Mainstream breast cancer culture is something we all have been exposed to. It involves the pink ribbons that seem to be stitched into every piece of fabric and on every cereal box in the store, the walks or runs to raise money for a “cure”, and the false advertised positivity related to the cancer. I say false advertised positivity behind the whole thing because there are parts involved that aren’t so focused on the actual illness. Behind every attempt to raise money for the cancer, there is a plethora of merchandise being sold that is not only promoting traditional/outdated feminine values, but also earning huge profits for their own companies–not solely for breast cancer research. Not to mention, the portion of money that does go toward research for the cancer, most of it is researching ways to better treat the cancer instead of focusing on finding ways to prevent it from happening in the first place, like looking for its environmental/social origins (Ley, 1997). As stated in “Breast Cancer gets the hard sell”, there has been generous funding in the U.S. dedicated to research into breast cancer (National Institutes of Health have budgeted $401 million and the Department of Defense $112.5 million for 1997), but not much progress has been made in finding any sort of cure, considering the incidence of breast cancer in the U.S. has remained static for 10 years and survival rates have only improved from 74.3% to 80.4% (The Lancet Editorial Staff, 1997). In “From Pink To Green”, cancer patient Barbara Ehrenreich points out that mainstream breast cancer culture tags breast cancer as a blessing in disguise the Breast Friends website said that the disease offers spiritual upward mobility and that you can come out on the survivor side prettier, sexier, and more feminine. This is adding unnecessary feminization to the cancer and essentially telling patients that they can put on makeup and a wig to hide the effects of chemo in order to feel sexier–while they should be prompting them to ask what caused this debilitating and angering disease that they have (Ley, 1997).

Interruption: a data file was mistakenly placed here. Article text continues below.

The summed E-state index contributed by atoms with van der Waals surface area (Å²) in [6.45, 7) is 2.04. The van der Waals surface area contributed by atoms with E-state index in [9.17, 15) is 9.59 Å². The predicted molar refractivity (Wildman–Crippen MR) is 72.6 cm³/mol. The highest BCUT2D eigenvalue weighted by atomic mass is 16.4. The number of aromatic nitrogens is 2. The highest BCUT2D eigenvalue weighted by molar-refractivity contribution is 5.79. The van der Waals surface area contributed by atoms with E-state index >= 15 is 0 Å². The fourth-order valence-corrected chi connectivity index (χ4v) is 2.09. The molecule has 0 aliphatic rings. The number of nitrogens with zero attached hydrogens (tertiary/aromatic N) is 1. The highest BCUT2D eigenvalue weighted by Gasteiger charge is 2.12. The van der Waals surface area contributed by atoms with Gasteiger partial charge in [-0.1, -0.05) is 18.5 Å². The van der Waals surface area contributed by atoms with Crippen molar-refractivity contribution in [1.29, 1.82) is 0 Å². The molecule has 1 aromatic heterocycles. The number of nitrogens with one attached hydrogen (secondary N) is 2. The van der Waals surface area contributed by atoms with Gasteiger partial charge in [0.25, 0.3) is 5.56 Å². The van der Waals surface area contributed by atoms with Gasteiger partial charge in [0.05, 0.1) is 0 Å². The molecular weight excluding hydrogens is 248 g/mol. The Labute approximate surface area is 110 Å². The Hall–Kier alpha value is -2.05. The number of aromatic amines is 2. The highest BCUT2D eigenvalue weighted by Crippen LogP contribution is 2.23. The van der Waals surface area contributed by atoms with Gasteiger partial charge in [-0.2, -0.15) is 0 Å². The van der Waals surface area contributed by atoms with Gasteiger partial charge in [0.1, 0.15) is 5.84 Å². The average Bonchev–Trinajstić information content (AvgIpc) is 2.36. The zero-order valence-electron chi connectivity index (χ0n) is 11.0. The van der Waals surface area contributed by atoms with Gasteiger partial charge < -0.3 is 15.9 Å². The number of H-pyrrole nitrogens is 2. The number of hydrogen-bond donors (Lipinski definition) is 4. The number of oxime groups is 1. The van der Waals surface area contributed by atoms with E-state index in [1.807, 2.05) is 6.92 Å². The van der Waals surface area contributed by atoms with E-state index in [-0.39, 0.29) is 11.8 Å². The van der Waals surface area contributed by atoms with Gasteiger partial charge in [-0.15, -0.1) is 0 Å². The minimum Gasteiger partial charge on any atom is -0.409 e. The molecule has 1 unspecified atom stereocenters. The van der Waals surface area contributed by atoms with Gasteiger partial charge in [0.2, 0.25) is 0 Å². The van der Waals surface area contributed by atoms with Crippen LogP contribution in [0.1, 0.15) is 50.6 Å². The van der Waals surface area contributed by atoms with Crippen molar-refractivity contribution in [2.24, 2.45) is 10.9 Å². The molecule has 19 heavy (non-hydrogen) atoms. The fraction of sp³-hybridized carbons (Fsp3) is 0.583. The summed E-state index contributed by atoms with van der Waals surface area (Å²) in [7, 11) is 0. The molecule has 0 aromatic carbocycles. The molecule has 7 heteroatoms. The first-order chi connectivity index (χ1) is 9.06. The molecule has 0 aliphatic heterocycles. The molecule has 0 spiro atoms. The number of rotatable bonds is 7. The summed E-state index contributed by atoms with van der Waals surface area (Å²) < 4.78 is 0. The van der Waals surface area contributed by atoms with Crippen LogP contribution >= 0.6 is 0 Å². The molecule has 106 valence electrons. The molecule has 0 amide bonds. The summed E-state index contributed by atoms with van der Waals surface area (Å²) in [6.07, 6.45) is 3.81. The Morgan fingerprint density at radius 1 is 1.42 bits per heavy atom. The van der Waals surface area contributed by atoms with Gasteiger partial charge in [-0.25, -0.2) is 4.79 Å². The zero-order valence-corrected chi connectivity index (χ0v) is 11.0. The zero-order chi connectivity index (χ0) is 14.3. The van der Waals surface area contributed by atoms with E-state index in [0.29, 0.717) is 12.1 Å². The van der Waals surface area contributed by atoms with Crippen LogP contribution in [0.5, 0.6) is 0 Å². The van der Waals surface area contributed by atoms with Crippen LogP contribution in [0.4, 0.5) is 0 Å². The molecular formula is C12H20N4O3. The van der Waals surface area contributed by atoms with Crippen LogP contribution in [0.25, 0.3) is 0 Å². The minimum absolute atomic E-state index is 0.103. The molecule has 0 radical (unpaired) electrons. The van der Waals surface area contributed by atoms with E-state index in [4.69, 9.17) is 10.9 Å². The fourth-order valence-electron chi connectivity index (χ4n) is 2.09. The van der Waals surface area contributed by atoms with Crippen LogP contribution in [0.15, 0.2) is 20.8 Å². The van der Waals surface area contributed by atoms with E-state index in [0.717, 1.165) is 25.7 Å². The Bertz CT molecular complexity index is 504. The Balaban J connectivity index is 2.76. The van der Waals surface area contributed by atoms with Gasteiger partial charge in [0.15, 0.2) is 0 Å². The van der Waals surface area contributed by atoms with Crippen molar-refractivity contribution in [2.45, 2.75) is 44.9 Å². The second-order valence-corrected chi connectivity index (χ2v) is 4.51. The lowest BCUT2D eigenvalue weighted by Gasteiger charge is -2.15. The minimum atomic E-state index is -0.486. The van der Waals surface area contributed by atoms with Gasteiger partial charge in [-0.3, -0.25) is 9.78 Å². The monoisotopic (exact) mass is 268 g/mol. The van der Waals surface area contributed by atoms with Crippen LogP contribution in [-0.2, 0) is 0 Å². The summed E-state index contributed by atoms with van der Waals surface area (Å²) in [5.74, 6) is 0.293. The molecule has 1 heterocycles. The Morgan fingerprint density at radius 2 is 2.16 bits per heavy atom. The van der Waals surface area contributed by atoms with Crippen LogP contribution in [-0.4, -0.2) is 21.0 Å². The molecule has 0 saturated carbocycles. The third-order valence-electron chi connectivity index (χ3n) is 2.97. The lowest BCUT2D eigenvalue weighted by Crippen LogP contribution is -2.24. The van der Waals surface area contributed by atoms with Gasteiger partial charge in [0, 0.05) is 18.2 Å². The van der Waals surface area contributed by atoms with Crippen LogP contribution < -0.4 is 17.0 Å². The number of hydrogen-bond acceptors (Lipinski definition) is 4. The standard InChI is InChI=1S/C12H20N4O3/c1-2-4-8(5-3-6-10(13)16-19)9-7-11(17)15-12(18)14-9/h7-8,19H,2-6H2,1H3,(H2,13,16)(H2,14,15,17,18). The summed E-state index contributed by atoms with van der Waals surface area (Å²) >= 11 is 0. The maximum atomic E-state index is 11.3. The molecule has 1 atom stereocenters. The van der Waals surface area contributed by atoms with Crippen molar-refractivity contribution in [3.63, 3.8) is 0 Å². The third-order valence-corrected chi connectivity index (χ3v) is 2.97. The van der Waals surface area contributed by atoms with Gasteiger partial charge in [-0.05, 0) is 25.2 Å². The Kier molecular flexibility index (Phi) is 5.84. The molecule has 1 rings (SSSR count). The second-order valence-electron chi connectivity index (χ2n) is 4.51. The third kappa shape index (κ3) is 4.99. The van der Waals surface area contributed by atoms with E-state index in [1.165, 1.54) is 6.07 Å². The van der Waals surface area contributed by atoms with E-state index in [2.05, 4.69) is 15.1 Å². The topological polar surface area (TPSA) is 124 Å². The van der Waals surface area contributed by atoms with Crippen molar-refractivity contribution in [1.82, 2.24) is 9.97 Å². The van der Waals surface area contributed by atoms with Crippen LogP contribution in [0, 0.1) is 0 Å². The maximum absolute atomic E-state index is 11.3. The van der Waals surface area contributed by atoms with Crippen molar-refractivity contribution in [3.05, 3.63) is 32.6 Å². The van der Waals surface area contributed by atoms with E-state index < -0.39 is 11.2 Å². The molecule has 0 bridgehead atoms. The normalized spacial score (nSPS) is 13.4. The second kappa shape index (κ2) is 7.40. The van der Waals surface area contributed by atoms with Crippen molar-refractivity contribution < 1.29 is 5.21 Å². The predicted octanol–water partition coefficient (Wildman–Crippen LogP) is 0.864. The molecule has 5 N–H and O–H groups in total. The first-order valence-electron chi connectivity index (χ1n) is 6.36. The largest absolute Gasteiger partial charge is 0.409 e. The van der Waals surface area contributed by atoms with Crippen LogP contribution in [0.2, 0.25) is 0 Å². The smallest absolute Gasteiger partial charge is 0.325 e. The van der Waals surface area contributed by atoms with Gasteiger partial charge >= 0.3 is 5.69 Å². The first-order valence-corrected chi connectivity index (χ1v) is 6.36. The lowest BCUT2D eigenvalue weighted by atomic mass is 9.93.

On the other hand, eco-feminist views on breast cancer involve being strong while enduring the horrible course of the illness and allowing yourself to get angry at it and hate it with all your might. It doesn’t sugar coat the illness and instead of focusing on feminizing it and letting it become one of the biggest marketing benefits to big companies, it promotes demanding more knowledge on the cause of the disease related to environment and finding a cure. It is similar to mainstream cancer culture in some ways however, as it isn’t solely looking for a cure and recognizes that treatment is important as well. It gives a symbol of strength to women with the disease, similar to the pink ribbon, only with more meaning behind it–a coil that symbolized a rejuvenating and strengthening full moon worn by ancient Maltese women soldiers (Ley, 1997).
Though mainstream breast cancer culture is overly feminized, overly optimistic, and distracts its affected women from the political, environmental, and social origins of the disease, it does have strengths. For example, we all know how to do a breast exam right? We know it is so important to attack the cancer early and get frequent check ups. Because of mainstream cancer culture, I think I just helped my mom catch her breast cancer in an early stage (at least I pray we were early enough) and I have to thank the mainstream culture for starting that trend, even though it is time for a eco-feminist movement to take over.
Ley, Barbara. From Pink to Green: The Cultural Politics of Sisterhood. 1997, anthropology.msu.edu/anp270-us18/files/2016/06/7.1-Ley.pdf.